There may be no harder choice in all of the primary elections in the state than the one voters in Orange and Chatham counties will have to make in choosing between state senators Ellie Kinnaird and Howard Lee. The two represent among the most liberal, intelligent and principled members of the General Assembly, but--here's that phrase again--due to the Republican-led and adjudicated redistricting, they must face each other.
And in many ways, they're so alike. Both were groundbreaking mayors, Lee in Chapel Hill and Kinnaird in Carrboro. He created the public transit system and the first University-Town Relations Commission; she pioneered bike lanes and expanded bus service. Both have dedicated their lives to their beliefs.
But they have chosen different routes in the legislature. Lee is very much a part of the oligarchy at the top of the Senate. That gives a place like Chapel Hill some clout when it (or the university) needs something. But it also means that Lee seems constrained from speaking out in the voice of his constituents when it's on issues that the leadership is not willing to address. It also means he gets the vast majority of his campaign money from corporate PACs and big businesspeople.
Kinnaird, on the other hand, limits contributions to $150 from individuals and $250 from PACs she agrees with. She speaks her mind in the Senate, whether it means the lone vote against the Senate budget that slashed social services or successfully pushing Blue Cross Blue Shield to create a foundation with its stock when it wanted to go for-profit.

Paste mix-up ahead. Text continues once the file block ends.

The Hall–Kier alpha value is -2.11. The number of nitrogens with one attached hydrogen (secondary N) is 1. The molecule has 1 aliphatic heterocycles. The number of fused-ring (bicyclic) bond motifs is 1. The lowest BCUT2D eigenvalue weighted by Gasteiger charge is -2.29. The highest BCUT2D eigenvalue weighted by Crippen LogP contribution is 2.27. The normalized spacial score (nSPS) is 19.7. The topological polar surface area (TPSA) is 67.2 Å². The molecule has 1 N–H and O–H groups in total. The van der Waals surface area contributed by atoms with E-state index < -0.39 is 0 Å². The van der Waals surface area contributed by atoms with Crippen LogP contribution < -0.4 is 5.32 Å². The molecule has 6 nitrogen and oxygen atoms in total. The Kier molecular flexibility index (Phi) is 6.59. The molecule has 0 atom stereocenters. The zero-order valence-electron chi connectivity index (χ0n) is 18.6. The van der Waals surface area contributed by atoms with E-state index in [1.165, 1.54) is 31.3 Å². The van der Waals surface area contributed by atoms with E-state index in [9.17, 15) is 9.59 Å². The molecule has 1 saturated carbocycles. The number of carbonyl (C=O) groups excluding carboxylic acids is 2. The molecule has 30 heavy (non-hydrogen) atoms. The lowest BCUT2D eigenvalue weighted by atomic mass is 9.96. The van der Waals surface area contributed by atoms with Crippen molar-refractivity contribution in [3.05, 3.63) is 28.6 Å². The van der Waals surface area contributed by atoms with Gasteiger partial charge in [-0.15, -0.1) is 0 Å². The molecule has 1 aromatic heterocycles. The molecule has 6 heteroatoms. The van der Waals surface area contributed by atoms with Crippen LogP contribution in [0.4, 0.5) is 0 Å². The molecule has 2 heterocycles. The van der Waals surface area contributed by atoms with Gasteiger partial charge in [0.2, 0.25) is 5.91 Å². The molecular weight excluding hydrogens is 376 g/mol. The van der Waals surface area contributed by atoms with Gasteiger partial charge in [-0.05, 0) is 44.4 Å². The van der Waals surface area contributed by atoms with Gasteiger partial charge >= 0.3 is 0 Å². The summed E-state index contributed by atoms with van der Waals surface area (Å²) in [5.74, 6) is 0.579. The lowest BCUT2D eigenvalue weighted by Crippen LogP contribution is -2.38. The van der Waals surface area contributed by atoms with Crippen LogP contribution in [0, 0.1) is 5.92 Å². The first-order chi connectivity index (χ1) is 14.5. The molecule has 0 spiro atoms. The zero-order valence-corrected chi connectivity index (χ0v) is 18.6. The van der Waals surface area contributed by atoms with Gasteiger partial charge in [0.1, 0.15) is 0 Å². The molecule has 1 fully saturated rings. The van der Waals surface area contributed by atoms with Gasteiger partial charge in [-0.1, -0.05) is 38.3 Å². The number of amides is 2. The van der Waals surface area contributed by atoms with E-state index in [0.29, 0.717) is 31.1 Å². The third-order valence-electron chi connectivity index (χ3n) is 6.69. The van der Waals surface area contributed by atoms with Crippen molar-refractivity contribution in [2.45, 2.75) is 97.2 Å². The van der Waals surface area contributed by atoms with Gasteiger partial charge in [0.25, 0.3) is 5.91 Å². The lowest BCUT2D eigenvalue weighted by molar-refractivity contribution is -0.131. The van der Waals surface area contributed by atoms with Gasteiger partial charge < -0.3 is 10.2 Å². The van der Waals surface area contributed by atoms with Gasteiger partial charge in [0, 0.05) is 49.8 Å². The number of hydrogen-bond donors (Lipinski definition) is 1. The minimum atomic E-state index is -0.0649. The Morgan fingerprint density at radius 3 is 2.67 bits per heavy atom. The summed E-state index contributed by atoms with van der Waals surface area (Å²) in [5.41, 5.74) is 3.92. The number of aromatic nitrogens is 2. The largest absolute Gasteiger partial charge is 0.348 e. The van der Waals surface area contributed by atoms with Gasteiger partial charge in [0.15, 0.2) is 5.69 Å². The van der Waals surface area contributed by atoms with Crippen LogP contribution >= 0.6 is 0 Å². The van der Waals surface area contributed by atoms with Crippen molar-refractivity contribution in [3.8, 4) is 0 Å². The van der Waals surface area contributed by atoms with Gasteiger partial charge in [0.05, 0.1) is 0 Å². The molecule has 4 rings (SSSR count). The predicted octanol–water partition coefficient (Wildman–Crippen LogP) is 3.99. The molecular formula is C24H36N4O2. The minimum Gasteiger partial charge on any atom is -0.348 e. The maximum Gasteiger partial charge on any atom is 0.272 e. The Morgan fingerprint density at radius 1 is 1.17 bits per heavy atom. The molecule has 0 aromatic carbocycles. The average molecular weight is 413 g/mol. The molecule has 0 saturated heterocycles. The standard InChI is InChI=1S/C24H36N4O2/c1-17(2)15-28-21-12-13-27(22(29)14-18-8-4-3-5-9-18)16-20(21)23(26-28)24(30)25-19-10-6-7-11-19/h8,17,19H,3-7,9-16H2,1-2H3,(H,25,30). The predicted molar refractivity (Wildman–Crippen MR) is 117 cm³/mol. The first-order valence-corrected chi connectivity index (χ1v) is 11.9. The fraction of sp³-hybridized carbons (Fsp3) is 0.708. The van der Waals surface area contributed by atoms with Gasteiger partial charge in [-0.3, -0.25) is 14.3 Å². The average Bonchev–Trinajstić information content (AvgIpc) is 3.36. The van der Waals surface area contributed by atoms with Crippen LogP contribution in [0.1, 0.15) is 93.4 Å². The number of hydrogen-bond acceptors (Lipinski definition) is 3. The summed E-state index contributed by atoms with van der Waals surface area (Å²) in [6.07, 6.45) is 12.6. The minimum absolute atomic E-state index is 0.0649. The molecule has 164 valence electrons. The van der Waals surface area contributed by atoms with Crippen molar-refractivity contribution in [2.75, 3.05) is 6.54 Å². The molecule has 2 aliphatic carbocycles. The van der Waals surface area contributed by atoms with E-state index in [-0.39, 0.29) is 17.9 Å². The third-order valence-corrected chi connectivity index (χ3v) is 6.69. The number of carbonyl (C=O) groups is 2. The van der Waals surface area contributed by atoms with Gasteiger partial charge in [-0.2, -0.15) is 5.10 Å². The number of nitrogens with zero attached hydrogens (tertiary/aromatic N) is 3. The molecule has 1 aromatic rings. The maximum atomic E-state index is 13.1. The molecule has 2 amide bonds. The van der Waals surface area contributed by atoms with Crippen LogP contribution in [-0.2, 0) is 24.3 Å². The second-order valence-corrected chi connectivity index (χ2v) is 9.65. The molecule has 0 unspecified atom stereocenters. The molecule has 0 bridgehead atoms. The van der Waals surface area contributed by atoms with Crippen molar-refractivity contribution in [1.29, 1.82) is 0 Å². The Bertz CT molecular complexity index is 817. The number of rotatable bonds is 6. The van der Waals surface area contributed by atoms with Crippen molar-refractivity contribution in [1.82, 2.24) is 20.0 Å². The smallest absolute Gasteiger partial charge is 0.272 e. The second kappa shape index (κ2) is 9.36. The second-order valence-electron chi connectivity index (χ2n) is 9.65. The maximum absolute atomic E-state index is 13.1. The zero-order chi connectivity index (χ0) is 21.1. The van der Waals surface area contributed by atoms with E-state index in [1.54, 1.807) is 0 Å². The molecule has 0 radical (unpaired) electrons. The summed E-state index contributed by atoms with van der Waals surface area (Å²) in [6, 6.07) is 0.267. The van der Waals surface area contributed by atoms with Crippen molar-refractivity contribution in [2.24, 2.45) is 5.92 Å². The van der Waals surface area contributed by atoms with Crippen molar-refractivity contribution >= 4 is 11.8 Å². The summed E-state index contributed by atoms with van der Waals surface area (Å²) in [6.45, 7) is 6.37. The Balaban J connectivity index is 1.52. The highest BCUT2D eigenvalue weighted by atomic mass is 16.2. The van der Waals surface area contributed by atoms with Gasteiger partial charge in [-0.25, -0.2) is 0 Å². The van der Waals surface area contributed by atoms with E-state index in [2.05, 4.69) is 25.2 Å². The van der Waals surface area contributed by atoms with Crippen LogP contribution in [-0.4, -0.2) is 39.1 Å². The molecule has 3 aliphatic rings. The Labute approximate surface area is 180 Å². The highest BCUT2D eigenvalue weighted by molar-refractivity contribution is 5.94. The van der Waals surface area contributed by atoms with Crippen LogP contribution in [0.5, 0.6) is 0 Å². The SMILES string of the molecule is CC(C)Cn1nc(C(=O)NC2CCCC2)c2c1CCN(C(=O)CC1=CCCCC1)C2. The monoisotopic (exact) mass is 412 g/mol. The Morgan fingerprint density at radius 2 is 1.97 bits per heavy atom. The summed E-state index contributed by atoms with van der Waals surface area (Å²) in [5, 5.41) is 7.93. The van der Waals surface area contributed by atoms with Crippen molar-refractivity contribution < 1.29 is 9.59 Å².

So the question is: Has Kinnaird sacrificed effectiveness for speaking out on her beliefs, and has Lee used the influence he's gained to push an aggressive agenda?
The answer comes down on the side of Ellie Kinnaird. In addition to the success in forcing Blue Cross to put up a foundation in the public interest, she influenced the decision that led to a moratorium against factory hog farms and wrote a bill that led to thousands of acres of land donated or set aside for conservancies and trusts. Lee is co-chair of the Appropriations Committee and has headed committees on education and "smart growth." Lee has fought to get health insurance and early childhood programs for children of low-income families, money for students in at-risk schools, and more financial aid money for students at universities and community colleges. Often, when he writes about his votes and accomplishments, he often does it as a "we," not an "I."
We're afraid that being part of the "we" has tempered some of his stands on issues. While Kinnaird says she's against a lottery, he says he's in favor of a statewide referendum to help decide. While Kinnaird says she's for abolishing the death penalty, Lee says that he supported banning the death penalty for mentally ill people, voted for a DNA databank to ensure that innocent people aren't executed, and improved training for attorneys and judges involved in capital murder cases. While Kinnaird says she's for closing tax loopholes and raising the corporate income tax, Lee says he has voted to close a number of corporate tax loopholes and wants to study the tax system further. And while Kinnaird says she supports public financing of campaigns, Lee says he's supported "a number of important campaign finance reforms."
Many of the differences are nuanced. Some of those issues will end up settled with political compromises. But without senators like Ellie Kinnaird pushing for what's right, we'll never get there. Or we'll get compromises that aren't as good as they'll be if she's returned to the Senate.